Illuminating Bugs

Hill is currently developing his practice alongside internationally renowned scientists at the Centre for Bacterial Cell Biology, (CBCB) at Newcastle University to develop a programme of artwork that is inspired by “hitherto unseen kingdoms”.

This ambitious project is in collaboration with the Centre for Bacterial Cell Biology at Newcastle University. It began in 2015-16 and the proposed artwork is with the support of the Director, Professor Jeff Errington, FRS, Professor Colin Harwood, and DR. Richard Daniel. Hill’s curiosity of the microbial world was initially triggered by a life-threatening streptococcal infection in 1990, that profoundly influenced his artistic development and stimulated a desire to consolidate his current practice alongside scientists. The project is about fostering a culture of excellence and ownership between the public, visual art, and science, and it is hoped that the collaboration will extend into, exhibitions and a programme of public activities.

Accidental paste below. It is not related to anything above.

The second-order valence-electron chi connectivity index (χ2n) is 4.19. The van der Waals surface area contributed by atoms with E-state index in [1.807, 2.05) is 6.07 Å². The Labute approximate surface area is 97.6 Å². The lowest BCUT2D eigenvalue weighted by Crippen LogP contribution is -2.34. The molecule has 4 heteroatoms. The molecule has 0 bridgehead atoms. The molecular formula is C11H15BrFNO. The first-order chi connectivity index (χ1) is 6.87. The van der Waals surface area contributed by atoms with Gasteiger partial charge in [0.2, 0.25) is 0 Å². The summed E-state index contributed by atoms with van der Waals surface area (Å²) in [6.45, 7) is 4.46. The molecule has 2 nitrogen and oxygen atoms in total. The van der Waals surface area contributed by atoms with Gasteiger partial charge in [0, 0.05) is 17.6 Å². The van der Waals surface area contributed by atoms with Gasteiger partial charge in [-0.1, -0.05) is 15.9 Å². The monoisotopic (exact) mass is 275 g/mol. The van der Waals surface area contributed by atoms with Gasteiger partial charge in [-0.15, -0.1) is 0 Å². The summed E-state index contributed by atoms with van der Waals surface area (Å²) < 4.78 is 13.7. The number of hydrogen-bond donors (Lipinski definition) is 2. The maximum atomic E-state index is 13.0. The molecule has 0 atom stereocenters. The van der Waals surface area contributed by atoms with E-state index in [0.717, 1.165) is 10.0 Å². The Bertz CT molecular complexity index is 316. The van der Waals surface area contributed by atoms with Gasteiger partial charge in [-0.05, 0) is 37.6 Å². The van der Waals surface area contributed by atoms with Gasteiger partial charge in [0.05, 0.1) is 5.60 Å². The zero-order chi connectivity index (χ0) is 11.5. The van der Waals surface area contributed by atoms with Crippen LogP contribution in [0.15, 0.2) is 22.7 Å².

” The art practice which the artist Derek Hill has set up with scientists of the University of Newcastle is remarkable for the ways in which it represents an unfaltering stream of exceptional work that Hill has produced since the 1970s and the persistence that he has shown in linking his art production to collaborative projects with professional artists and non-professionals. When he left the Royal College and was travelling in Africa, Hill’s life was put in jeopardy by a bacterial infection. The trauma of that experience has been a mainspring of his work over several decades, and it found a ready response from the university scientists. The resulting link of intense lab work, scientific interaction, and high-tech time-lapse imaging with the organic nature of his art practice presents a remarkable opportunity for the creation of new and exciting artwork, and the engagement of university personnel, schools, and communities “. J.Millard

   

4 x 2 cm approx

http://www.ncl.ac.uk/cbcb/about/engagement/

Hill’s Presentation to CBCB (PDF: 8MB).